<strong>Nominees:&nbsp;</strong>"127 Hours," "Black Swan," "The Fighter," "Inception," "The Kids Are All Right," "The King's
    Weinstein/Fox/Focus Features/Warner Bros/Disney/Paramount/Roadside/Columbia
    Nominees: "127 Hours," "Black Swan," "The Fighter," "Inception," "The Kids Are All Right," "The King's Speech," "The Social Network," "Toy Story 3," "True Grit" and "Winter's Bone"

    Forget, for just a second, that "The King's Speech" won. Forget because "The King's Speech" is not a bad movie and you wouldn't be agitated about it had "The Social Network" prevailed. Also forget because this list is crazy good. "True Grit" might not be your favorite Coen brothers flick, and "127 Hours" may feel like a relic from an era when James Franco was a real person, but most of these movies still have legs. It's like a tour of career highlights: Jennifer Lawrence's best performance ("Winter's Bone"), David O. Russell's best movie ("The Fighter"), Pixar's best sequel ("Toy Story 3"), Julianne Moore's most egregious snub (*The Kids Are All Right"), the most iconic score in recent film history ("Inception"), and the film that introduced us to otherworldly creatures named Rooney Mara and Andrew Garfield ("The Social Network"). You still love all of these movies! You probably still remember how hot Vincent Cassel's leering presence in "Black Swan" makes you, because you just rewatched it for the 13th time last week.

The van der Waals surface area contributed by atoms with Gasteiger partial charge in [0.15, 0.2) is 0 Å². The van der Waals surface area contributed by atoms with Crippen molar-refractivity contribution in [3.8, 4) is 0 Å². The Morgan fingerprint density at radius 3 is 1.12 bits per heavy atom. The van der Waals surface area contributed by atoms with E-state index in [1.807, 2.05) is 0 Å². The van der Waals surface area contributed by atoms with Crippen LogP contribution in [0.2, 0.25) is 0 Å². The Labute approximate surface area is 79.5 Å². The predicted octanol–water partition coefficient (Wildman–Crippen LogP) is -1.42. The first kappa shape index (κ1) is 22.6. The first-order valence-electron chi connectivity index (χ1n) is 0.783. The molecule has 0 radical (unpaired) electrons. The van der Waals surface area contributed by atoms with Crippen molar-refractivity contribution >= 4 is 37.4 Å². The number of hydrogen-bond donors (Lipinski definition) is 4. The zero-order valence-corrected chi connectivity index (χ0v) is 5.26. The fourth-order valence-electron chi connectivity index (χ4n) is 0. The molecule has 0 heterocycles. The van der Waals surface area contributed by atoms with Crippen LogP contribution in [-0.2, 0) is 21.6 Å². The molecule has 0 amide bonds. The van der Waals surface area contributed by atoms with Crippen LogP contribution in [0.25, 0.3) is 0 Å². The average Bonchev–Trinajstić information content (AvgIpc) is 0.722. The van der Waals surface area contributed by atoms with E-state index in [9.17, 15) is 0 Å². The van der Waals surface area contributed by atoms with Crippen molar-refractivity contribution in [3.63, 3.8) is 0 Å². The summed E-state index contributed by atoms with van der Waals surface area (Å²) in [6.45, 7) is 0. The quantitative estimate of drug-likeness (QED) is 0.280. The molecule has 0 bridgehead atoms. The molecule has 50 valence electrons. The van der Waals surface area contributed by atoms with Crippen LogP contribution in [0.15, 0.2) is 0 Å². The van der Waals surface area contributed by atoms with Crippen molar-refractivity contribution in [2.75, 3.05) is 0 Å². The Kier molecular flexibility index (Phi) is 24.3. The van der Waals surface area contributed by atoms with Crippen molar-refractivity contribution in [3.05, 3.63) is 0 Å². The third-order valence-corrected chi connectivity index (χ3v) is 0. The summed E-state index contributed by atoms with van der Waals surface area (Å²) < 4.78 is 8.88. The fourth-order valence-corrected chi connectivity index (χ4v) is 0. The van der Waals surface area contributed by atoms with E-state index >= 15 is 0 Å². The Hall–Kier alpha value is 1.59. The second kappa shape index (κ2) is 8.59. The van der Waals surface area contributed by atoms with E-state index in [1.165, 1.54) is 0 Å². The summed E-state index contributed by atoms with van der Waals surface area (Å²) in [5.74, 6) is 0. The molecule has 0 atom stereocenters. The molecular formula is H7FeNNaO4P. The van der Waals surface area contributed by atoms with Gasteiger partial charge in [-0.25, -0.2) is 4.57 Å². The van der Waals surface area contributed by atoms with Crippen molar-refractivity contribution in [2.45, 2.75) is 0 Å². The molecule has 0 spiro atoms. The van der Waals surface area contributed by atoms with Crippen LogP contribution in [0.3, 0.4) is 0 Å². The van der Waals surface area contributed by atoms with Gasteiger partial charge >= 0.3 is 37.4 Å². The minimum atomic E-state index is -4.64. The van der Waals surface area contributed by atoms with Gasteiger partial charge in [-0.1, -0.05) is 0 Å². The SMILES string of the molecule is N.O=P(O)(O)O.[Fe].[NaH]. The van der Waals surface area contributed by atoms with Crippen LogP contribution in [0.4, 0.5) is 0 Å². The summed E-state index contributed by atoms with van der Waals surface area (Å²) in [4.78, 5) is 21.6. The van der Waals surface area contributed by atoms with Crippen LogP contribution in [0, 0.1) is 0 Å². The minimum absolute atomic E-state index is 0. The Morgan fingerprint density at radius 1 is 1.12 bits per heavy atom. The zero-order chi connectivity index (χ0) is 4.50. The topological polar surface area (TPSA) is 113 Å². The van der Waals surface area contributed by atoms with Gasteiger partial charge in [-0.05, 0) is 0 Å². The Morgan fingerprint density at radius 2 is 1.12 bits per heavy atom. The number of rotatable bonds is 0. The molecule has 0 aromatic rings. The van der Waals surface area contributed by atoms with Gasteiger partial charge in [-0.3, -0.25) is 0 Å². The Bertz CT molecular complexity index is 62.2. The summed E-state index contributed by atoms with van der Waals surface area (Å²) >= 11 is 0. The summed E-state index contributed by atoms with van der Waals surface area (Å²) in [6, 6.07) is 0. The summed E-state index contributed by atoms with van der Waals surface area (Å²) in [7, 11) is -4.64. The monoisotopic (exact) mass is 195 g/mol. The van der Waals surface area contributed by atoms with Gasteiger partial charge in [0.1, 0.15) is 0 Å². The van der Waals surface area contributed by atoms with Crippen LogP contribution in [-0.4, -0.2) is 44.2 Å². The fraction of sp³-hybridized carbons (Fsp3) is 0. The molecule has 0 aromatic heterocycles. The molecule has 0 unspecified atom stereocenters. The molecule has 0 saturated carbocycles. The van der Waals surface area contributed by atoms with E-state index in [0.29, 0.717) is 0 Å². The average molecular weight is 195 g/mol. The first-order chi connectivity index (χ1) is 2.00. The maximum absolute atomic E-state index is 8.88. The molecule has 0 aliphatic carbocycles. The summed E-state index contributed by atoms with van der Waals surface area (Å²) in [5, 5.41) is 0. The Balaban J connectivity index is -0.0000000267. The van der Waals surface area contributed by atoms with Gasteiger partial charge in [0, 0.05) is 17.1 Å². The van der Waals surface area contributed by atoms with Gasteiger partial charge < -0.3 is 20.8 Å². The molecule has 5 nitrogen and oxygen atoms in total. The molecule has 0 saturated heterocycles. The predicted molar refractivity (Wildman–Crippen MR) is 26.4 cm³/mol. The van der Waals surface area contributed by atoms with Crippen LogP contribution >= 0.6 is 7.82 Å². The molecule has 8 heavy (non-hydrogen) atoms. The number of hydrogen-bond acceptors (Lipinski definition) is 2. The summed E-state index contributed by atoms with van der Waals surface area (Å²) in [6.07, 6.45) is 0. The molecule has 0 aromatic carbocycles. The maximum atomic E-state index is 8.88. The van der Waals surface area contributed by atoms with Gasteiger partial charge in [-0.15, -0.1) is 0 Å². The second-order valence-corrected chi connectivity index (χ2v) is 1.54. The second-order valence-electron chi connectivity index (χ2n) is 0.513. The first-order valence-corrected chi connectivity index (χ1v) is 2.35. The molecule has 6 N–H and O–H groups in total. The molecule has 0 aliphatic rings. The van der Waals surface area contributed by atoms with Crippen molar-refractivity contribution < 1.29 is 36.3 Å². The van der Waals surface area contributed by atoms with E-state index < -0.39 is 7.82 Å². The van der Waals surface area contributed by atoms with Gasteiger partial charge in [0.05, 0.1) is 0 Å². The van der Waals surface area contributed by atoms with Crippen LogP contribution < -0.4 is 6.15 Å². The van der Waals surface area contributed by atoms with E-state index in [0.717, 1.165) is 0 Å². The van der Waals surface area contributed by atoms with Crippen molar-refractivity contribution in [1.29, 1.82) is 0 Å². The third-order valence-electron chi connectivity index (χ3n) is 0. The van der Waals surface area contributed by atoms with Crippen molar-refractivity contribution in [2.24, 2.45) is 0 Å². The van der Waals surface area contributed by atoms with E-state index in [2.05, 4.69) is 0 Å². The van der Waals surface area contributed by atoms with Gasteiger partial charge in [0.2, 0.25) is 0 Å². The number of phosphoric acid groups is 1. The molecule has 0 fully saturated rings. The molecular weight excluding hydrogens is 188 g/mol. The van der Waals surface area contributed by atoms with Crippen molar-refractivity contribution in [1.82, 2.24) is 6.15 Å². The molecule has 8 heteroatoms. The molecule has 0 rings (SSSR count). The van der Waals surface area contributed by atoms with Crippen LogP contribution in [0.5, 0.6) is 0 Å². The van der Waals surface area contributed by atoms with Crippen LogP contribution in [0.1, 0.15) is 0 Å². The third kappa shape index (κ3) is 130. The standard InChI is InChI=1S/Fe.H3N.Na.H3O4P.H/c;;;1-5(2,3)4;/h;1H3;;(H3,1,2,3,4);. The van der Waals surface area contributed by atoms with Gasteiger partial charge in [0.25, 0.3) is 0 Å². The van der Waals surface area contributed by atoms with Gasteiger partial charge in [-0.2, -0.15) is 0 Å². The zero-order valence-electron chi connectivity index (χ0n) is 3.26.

• 1 2008
    <strong>Nominees:&nbsp;</strong>"Atonement," Juno," "Michael Clayton," "No Country for Old Men" and 'There Will Be Blood"<br>
    Paramount/Fox/Focus Features/Warner Bros
    Nominees: "Atonement," Juno," "Michael Clayton," "No Country for Old Men" and 'There Will Be Blood"

    More movies, more problems? It turns out the decade's best slate hails from a bygone era, before Best Picture suffered an identity crisis and decided bigger is better. If 2008's ceremony were our case study, we'd realize it's not necessarily better. Go ahead, marathon these five movies and tell me there's a misfire in the bunch. You can't! "Juno" doesn't hold the same significance now that every millennial in pop culture is obligated to be lost and precocious, and "Atonement" didn't catch the same cultural cachet as the Ian McEwan book it's based on. But no matter -- all five of these are infinitely rewatchable, and the holy trinity of "No Country for Old Men," "There Will Be Blood" and "Michael Clayton" alone is like a master class in contemporary filmmaking. We should be so lucky to see another collection of Best Picture nominees as timeless.